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Getting Along by Lawrence J. Cohen - A
bi-weekly column in The Boston Globe
2/13/2003 - Advice to live by
Ever since I wrote an advice book for parents, I have
established a Sunday ritual where I race downstairs, grab the
newspapers, and rush to the back of The New York Times Book
Review to see if ''Playful Parenting'' will appear magically on
the bestseller list in the ''advice, how-to, and miscellaneous''
I suppose this habit is akin to those people who read the
obituaries every morning to make sure they are not listed,
before they can breathe a sigh of relief and get started with
Of course, I know the book won't be there. I'm not being
pessimistic, it's just that the bestseller lists are actually
calculated three weeks in advance of their publication in the
paper. That way, bookstores can make sure to stock up on the
books that will appear on the list. As a courtesy, the newspaper
notifies publishers and authors that their book will appear on
the list. (No such call for me so far, which doesn't stop me
from checking the list just in case they forgot to call.)
In the absence of any real mystery as to whether my book will be
on the bestseller list this week, I have decided to use the
''advice'' list for its original purpose: advice. I decided to
base my life on the topics covered by the week's bestselling
how-to books. There are 11 books on the list (because of a tie
for fifth place).
From now on I am going to spend 64 percent of my time on my diet
(mainly cutting out glucose and carbohydrates and following a
variety of foolproof exercise programs, as suggested by seven of
the 11 books), 18 percent of my time on spiritual enlightenment
and the meaning of life (two books), and 9 percent each on
expecting a baby and making sure that baby will be super-rich
once he or she grows up.
Ah, I feel better already - except for missing all those carbs,
and for the sore muscles from all that exercise, and for
wondering about where that baby is going to come from, since
we're not actually expecting one. I'm also wondering how that
mysterious baby is going to get rich. All that wondering makes
me want to sit on the couch and eat a cookie. Oops.
So far, I admit, I am slipping. I wish there had been a
self-help book on the list about getting one's column to the
editor on time. I am having to bend the rules a little and act
as if typing on the keyboard is one of my various exercise
programs. Maybe praying for a clever way to finish this essay
could be a step in my spiritual enlightenment.
Unfortunately, since my daughter gets her exercise in physical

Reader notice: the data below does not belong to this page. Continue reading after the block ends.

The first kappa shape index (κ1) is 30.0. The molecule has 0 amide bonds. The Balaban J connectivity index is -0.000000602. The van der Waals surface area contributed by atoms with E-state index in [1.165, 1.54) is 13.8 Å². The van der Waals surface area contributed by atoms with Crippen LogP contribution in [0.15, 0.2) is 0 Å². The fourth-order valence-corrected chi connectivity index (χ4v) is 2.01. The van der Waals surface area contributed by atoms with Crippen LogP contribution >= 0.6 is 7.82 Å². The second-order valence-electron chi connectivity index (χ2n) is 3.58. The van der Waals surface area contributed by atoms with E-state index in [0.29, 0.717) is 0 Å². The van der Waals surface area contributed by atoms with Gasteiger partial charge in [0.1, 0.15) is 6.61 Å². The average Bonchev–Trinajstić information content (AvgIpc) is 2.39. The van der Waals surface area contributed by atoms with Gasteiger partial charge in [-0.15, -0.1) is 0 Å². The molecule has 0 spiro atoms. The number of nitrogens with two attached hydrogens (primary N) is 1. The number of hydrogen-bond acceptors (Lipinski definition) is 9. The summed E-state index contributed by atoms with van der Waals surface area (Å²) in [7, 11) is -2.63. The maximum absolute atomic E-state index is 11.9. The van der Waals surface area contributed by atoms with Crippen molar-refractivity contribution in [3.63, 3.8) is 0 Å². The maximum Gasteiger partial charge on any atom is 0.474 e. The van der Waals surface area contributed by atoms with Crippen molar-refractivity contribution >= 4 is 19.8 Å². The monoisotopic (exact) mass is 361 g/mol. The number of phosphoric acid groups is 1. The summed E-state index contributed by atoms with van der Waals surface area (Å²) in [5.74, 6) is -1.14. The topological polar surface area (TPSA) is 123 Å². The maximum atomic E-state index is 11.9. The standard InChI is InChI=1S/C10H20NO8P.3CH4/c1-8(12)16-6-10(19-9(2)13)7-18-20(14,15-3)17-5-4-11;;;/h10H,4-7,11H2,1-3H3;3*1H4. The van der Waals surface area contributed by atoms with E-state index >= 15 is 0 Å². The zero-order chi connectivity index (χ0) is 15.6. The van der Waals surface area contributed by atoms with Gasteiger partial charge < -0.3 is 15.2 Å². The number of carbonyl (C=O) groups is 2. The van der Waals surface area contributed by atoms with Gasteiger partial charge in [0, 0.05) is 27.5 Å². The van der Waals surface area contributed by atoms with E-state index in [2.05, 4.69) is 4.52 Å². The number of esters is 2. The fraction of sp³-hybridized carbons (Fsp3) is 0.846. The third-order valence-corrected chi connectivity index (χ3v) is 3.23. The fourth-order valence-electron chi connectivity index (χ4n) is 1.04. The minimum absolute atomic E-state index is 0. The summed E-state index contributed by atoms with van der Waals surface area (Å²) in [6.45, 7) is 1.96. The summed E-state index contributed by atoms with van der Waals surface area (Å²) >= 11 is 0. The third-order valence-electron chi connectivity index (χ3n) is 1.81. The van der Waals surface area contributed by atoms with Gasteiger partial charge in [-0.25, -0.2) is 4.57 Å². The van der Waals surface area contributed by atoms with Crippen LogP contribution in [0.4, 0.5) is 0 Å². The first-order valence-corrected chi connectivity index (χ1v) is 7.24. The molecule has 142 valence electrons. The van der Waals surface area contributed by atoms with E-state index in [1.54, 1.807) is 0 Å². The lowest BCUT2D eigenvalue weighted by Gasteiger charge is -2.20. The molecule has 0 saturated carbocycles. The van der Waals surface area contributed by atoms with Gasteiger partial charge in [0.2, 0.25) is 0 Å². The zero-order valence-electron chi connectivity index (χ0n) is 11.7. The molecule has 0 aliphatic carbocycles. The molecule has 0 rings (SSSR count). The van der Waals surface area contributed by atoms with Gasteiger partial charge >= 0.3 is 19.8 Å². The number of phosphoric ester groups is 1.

education class at school, she isn't too interested in any of my
seven workout regimens, so finding time for parenthood is
definitely a problem. If only there were a book or two about
parenting on that bestseller list (hint, hint).
My wife isn't too thrilled with the turn my conversational style
has taken since I made this decision on how to live my life.
''Pass the salt'' is out, for obvious reasons, so here's a
sampling of my dinner table conversation: ''Do I look like
Suzanne Somers yet? I mean right now this moment, since that is
the only thing that matters in life, except of course for having
a deep purpose to my life, which of course I do, and it is
eliminating all carbohydrates and glucose from my diet. What?
You want pasta? Maybe if we were doing one of last year's lists.
This list is all protein. You really want pasta? It must be a
craving. I read about that in the book on what to expect during
pregnancy. You're not pregnant? Then I am going to have to
adjust the formulas I worked out for me to become a rich dad and
not a poor dad. I'll get right on that as soon as I finish my
eight-minute transformation of fat into muscle.''
If someone writes a book about how to manage your relationship
while on multiple diets and spiritual paths, I hope it gets on
the bestseller list.
I think maybe next week I'll base my life on the paperback
fiction list instead. Now that I'm in such excellent physical
and spiritual shape, I'm ready to devote my life to being a
deeply romantic law professor on the run from supernatural bad
guys in the South, solving a few murder mysteries while engaging
in soulful conversations with three generations of hard-working
rural women, then waking up with amnesia in New York, only to
discover that I am actually an accident-prone marine biologist
based on a character in a Virginia Woolf novel. See if anyone
complains about my boring conversation then!